A quick note to let you know about this situation, in case it explodes in some way in threads here: those who have followed postings here for some time may know that I posted a number of pieces back in September 2013 about comments (ugly ones) left here by a gentleman living in Nairobi, Mr. Njonjo Ndehi (see here, here, and here).
Mr. Ndehi popped up again last evening with a comment I've deleted. It doesn't foster serious conversation, in my judgment. What it does foster is, well, the opposite of constructive conversation aiming at loving or redemptive solutions to controversial social issues.
Mr. Ndehi states,
Sodomy and abortion are legal in western countries but illegal in Kenya. Polygamy and slaughtering animals at home are legal in Kenya but illegal in western countries. Don't interfere with our culture because we don't interfere with yours, you ethnocentric racists.
Mr. Ndehi left his comment here on the heels of a raid conducted by the police on the offices of an AIDS assistance organization in the nation of Uganda, a neighbor to his nation of Kenya. This raid, which targets an organization providing medical care and other forms of assistance to people living with HIV, is one among many predictable ugly consequences of the new laws in Uganda specifically targeting a vulnerable minority group, LGBT citizens.
The world is full enough of hate and misery. What it needs, instead, is love and hope.
Christians like Mr. Ndehi, who has stated in comments here that he was educated in a school run by the Catholic organization Opus Dei, who celebrate the immiseration of gay people and applaud the subjection of women to men, seem, from my way of seeing things, rather far removed from the gospel message, which tells us to love and then love some more, to reach out in compassion to those who are sick, and to choose peacemaking rather than acts of violence.
I have chosen not to permit Mr. Ndehi to use my blog as a vehicle for injecting toxins into a conversation about a targeted minority group, a conversation that is already infected with all sorts of poisons — which are leading to acts of outright violence against members of that targeted minority group in various parts of his continent right now. Acts of violence that ought to concern the entire human community, because of what they portend for all of our futures if someone does not step in to stop the spiral of violence . . . .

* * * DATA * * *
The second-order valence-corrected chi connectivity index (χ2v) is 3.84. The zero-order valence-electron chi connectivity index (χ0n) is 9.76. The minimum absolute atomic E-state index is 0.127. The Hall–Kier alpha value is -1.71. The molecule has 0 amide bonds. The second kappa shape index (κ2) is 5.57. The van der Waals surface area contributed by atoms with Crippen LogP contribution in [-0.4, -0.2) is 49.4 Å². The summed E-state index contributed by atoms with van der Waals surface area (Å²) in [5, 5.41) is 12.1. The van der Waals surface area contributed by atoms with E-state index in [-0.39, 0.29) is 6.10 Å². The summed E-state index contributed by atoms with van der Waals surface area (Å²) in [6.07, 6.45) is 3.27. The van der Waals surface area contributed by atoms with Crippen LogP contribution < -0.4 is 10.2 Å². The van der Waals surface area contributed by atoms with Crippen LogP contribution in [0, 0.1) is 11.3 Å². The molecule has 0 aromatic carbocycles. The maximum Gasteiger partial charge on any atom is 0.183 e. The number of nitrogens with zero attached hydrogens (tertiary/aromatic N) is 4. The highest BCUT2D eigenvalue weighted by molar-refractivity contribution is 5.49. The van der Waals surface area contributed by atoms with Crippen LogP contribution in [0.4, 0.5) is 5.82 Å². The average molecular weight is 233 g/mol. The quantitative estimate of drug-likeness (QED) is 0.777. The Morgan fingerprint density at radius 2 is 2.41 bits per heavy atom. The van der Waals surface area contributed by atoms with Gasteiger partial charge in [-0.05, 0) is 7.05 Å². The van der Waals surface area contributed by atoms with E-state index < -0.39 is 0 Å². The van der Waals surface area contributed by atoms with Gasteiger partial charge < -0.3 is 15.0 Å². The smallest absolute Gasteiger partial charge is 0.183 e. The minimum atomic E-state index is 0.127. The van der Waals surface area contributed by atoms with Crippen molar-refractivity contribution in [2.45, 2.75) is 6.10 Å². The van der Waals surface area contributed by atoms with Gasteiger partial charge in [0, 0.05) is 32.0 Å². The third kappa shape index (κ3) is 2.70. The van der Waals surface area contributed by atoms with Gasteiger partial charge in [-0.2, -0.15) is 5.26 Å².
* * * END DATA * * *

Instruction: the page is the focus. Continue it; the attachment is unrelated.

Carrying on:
Ironically, Mr. Ndehi claims that those promoting tolerance and respect for gay human beings are ethnocentric racists interfering with his native African cultures — when there's abundant evidence that the violent homophobia now on display in various nations of Africa has been deliberately engineered by the American Christian right. And when Zambian Episcopal priest Kapya Kaoma and South African Anglican bishop Desmond Tutu, among other African political and religious leaders, speak out to deplore the homophobic laws being set into place in some parts of Africa, and the violence ensuing from those laws.
I've deleted Mr. Ndehi's comment — while also publicizing it in this posting — because I want to do my own tiny bit to stop the spiral of violence before it gets further out of hand. Again, irony: Mr. Ndehi left his comment here just as I had been reading about the violence that sprang up in northwest Louisiana as Reconstruction took place there in the 1870s. I've been reading Congressional reports containing first-hand testimony about the murders of one person after another, several of them members of my own family, by the terroristic White League because they were considered too soft on people of color recently freed from slavery, or, in one case, because they opened a school to teach former slaves how to read and write.
Many of these firsthand reports state that if the White League did not murder those it targeted, it either waylaid them and beat them to a pulp, whipped them with whips, or sent committees to them warning them to leave the state, or they'd be strung from the nearest tree. Three of the sisters of one of my great-grandfather left Louisiana with their husbands and families at this point. The husbands's names are in the list of those who had been warned by the White League to leave the state. Among those beaten and murdered were, of course, recently freed slaves who had incurred the wrath of the White League in some way.
And so I wonder, just a little bit, about Mr. Ndehi's certainty that all of us Westerners working to defend the human rights of any vulnerable minority group unfairly targeted by powerful groups in our societies are "ethnocentric racists." It strikes me that perhaps his Opus Dei schooling didn't do all it might have done to educate him about the complexity of the history of his own country and that of other countries.
And about respect for human rights as a building block of any vibrant pluralistic democracy . . . . Human rights are not negotiable. In any area.
The graphic is from the Kürt Lowenstein Educational Center International Team by way of Wikimedia Commons.